Paper Training For Printers
Even in a world of increasingly more advanced technology, planning for trouble-free paper performance can still come down to the basics. Following a few rules of thumb for paper handling and usage can have a significant impact on a printed product’s quality and efficiency of press operation.
1) Streamline workflow—One simple workflow rule to follow is FIFO (First In, First Out). The first paper coming into the warehouse should be the first to be printed, assuming it meets the job requirements. This will prevent paper from aging in the back of a warehouse because access is blocked by more recent paper shipments. Minimizing how long paper is warehoused helps ensure more uniform quality as materials go into production.
Efficient workflow strategies that examine and plan how paper moves in, out and around a commercial printing facility can protect paper to maximize print quality and improve runnability on-press. Paper company representatives may be able to provide expert consultation on warehouse design and workflow plans that will offer optimal paper storage and transport throughout an entire operation.
2) Protect paper during production—It is vital to store paper in its protective wrapping or covering throughout the entire job production process. For example, pallets of printed pages should not sit unprotected on a shop floor for hours before being processed through the bindery. Equally important, offset printed color shells and forms should not sit unprotected before being digitally personalized. Even covering work-in-process with a loose plastic sheet should suffice to protect it from dust and scuffs. If paper is left unprotected in a print production environment, even for brief periods of time, it is exposed to dust and moisture that can impact finished document quality.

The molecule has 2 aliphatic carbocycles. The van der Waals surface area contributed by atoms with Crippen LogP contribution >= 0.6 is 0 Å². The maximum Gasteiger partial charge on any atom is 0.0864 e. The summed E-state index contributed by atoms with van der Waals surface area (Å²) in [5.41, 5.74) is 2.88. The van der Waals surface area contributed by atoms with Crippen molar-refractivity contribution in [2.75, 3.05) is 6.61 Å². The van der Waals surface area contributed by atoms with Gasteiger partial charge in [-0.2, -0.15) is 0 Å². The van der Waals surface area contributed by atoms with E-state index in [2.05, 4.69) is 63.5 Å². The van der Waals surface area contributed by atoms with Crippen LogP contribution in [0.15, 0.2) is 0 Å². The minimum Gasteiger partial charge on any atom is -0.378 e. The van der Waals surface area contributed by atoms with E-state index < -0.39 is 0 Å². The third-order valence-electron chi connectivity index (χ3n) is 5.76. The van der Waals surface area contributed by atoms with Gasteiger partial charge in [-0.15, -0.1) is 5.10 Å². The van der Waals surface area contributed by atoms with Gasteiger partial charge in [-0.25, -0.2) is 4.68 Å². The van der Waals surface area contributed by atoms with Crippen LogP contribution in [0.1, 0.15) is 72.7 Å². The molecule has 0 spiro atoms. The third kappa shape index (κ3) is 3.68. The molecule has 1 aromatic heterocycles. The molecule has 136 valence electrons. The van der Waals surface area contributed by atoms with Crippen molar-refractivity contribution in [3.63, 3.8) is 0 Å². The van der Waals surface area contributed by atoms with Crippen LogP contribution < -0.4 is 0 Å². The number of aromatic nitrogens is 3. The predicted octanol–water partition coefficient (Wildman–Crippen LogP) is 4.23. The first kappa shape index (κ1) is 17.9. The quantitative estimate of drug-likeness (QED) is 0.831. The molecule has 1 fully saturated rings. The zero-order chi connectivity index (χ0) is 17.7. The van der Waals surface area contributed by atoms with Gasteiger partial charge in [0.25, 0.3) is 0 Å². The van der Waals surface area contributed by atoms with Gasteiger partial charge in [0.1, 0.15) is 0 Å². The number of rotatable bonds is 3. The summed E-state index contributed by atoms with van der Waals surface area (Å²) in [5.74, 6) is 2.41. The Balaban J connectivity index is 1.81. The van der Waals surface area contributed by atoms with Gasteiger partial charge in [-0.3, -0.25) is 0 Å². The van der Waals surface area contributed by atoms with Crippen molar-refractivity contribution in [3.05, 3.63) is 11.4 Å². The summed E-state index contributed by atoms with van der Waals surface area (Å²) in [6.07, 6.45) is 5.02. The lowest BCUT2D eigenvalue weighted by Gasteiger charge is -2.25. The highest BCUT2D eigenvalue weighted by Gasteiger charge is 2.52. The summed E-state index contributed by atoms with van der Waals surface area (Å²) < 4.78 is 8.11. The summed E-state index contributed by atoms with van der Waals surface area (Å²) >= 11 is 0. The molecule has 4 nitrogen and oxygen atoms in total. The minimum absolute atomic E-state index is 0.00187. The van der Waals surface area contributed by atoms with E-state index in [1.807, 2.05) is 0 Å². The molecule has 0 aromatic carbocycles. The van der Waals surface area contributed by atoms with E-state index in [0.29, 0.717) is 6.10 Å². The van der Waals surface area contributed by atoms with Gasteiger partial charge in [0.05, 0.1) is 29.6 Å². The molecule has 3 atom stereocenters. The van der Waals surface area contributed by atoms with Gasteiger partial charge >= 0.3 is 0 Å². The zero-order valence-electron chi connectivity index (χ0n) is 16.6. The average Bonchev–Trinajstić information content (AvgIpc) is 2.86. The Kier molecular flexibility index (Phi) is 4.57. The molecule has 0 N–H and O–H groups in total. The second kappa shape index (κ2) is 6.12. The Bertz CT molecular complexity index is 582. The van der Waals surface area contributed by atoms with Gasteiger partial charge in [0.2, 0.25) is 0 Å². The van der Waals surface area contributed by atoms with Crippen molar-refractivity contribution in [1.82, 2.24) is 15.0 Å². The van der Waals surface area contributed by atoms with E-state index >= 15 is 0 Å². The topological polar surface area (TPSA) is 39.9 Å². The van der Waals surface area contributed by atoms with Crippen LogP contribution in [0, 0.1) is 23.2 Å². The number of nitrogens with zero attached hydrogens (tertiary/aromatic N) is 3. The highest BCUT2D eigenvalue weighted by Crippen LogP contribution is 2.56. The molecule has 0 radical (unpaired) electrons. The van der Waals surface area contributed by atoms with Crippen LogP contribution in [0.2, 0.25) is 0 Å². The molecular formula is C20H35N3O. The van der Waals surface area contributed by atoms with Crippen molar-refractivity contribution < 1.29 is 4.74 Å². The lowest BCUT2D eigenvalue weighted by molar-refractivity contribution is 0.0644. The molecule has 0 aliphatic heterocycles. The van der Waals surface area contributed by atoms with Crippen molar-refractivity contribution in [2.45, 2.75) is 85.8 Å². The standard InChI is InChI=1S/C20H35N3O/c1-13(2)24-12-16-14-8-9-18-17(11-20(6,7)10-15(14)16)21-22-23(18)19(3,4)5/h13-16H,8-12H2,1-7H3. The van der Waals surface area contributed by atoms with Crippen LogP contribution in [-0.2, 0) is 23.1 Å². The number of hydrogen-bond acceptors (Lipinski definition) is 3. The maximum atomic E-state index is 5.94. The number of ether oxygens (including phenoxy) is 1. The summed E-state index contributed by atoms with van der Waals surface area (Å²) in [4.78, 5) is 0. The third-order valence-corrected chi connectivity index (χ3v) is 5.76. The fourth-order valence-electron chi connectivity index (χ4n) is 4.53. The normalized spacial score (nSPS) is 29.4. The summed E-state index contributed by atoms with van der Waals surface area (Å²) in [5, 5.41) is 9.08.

Over longer periods of exposure, unprotected paper will equilibrate to the ambient conditions, so any extremes in environment should be avoided. High humidity, for instance, will cause paper to take on moisture and curl at the edges. Conversely, excess dryness will cause it to lose moisture and become brittle and tight at the edges. Either substrate condition can result in registration and wrinkling problems on an offset presses, or lead to image deletion on digital printers. To ensure optimal performance, paper should be stored under temperature- and humidity-controlled conditions that closely approximate the environment in which it will be utilized.